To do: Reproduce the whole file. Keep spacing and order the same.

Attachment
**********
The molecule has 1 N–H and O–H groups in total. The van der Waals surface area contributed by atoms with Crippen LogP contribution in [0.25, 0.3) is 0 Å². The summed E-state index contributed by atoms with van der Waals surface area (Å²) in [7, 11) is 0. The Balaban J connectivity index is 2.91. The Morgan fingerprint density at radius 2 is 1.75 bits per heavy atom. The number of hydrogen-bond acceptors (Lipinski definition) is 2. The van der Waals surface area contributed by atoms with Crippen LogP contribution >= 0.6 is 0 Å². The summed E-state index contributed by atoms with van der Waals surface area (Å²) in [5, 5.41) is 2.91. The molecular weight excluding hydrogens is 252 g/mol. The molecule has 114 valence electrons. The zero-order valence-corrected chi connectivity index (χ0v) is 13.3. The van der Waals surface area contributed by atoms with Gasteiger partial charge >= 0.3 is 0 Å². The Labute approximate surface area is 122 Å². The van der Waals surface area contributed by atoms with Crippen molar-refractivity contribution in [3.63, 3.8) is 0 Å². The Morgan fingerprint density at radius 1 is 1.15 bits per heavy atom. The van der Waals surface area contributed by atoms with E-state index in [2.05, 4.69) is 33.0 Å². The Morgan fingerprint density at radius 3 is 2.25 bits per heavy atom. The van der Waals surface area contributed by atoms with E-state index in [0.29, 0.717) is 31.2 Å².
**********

The molecule has 1 N–H and O–H groups in total. The van der Waals surface area contributed by atoms with Crippen LogP contribution in [0.25, 0.3) is 0 Å². The summed E-state index contributed by atoms with van der Waals surface area (Å²) in [7, 11) is 0. The Balaban J connectivity index is 2.91. The Morgan fingerprint density at radius 2 is 1.75 bits per heavy atom. The number of hydrogen-bond acceptors (Lipinski definition) is 2. The van der Waals surface area contributed by atoms with Crippen LogP contribution >= 0.6 is 0 Å². The summed E-state index contributed by atoms with van der Waals surface area (Å²) in [5, 5.41) is 2.91. The molecular weight excluding hydrogens is 252 g/mol. The molecule has 114 valence electrons. The zero-order valence-corrected chi connectivity index (χ0v) is 13.3. The van der Waals surface area contributed by atoms with Gasteiger partial charge >= 0.3 is 0 Å². The Labute approximate surface area is 122 Å². The van der Waals surface area contributed by atoms with Crippen molar-refractivity contribution in [3.63, 3.8) is 0 Å². The Morgan fingerprint density at radius 1 is 1.15 bits per heavy atom. The van der Waals surface area contributed by atoms with E-state index in [2.05, 4.69) is 33.0 Å². The Morgan fingerprint density at radius 3 is 2.25 bits per heavy atom. The van der Waals surface area contributed by atoms with E-state index in [0.29, 0.717) is 31.2 Å².